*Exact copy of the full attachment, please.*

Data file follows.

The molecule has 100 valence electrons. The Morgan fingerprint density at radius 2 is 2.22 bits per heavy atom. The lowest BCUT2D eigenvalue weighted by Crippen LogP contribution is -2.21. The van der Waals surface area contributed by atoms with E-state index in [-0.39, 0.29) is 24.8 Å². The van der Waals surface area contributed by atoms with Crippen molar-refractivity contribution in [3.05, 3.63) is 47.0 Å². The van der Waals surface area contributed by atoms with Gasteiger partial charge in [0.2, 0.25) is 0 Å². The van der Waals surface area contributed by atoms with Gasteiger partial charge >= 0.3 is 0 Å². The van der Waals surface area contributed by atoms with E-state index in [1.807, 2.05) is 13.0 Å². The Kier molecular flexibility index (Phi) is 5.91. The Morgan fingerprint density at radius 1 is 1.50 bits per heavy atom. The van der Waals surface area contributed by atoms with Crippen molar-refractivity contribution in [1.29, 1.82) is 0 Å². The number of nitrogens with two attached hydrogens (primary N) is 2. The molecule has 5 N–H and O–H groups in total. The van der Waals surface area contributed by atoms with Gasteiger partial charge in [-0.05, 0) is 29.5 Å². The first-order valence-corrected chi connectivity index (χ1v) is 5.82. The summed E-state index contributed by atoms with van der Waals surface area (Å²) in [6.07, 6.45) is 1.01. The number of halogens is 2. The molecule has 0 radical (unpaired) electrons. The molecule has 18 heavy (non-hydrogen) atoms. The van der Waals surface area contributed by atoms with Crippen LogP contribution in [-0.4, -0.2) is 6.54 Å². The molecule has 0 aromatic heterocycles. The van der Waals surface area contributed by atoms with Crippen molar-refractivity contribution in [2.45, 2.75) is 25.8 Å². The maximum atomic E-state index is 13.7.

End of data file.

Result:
The molecule has 100 valence electrons. The Morgan fingerprint density at radius 2 is 2.22 bits per heavy atom. The lowest BCUT2D eigenvalue weighted by Crippen LogP contribution is -2.21. The van der Waals surface area contributed by atoms with E-state index in [-0.39, 0.29) is 24.8 Å². The van der Waals surface area contributed by atoms with Crippen molar-refractivity contribution in [3.05, 3.63) is 47.0 Å². The van der Waals surface area contributed by atoms with Gasteiger partial charge in [0.2, 0.25) is 0 Å². The van der Waals surface area contributed by atoms with Gasteiger partial charge >= 0.3 is 0 Å². The van der Waals surface area contributed by atoms with E-state index in [1.807, 2.05) is 13.0 Å². The Kier molecular flexibility index (Phi) is 5.91. The Morgan fingerprint density at radius 1 is 1.50 bits per heavy atom. The van der Waals surface area contributed by atoms with Crippen molar-refractivity contribution in [1.29, 1.82) is 0 Å². The number of nitrogens with two attached hydrogens (primary N) is 2. The molecule has 5 N–H and O–H groups in total. The van der Waals surface area contributed by atoms with Gasteiger partial charge in [-0.05, 0) is 29.5 Å². The first-order valence-corrected chi connectivity index (χ1v) is 5.82. The summed E-state index contributed by atoms with van der Waals surface area (Å²) in [6.07, 6.45) is 1.01. The number of halogens is 2. The molecule has 0 radical (unpaired) electrons. The molecule has 18 heavy (non-hydrogen) atoms. The van der Waals surface area contributed by atoms with Crippen LogP contribution in [-0.4, -0.2) is 6.54 Å². The molecule has 0 aromatic heterocycles. The van der Waals surface area contributed by atoms with Crippen molar-refractivity contribution in [2.45, 2.75) is 25.8 Å². The maximum atomic E-state index is 13.7.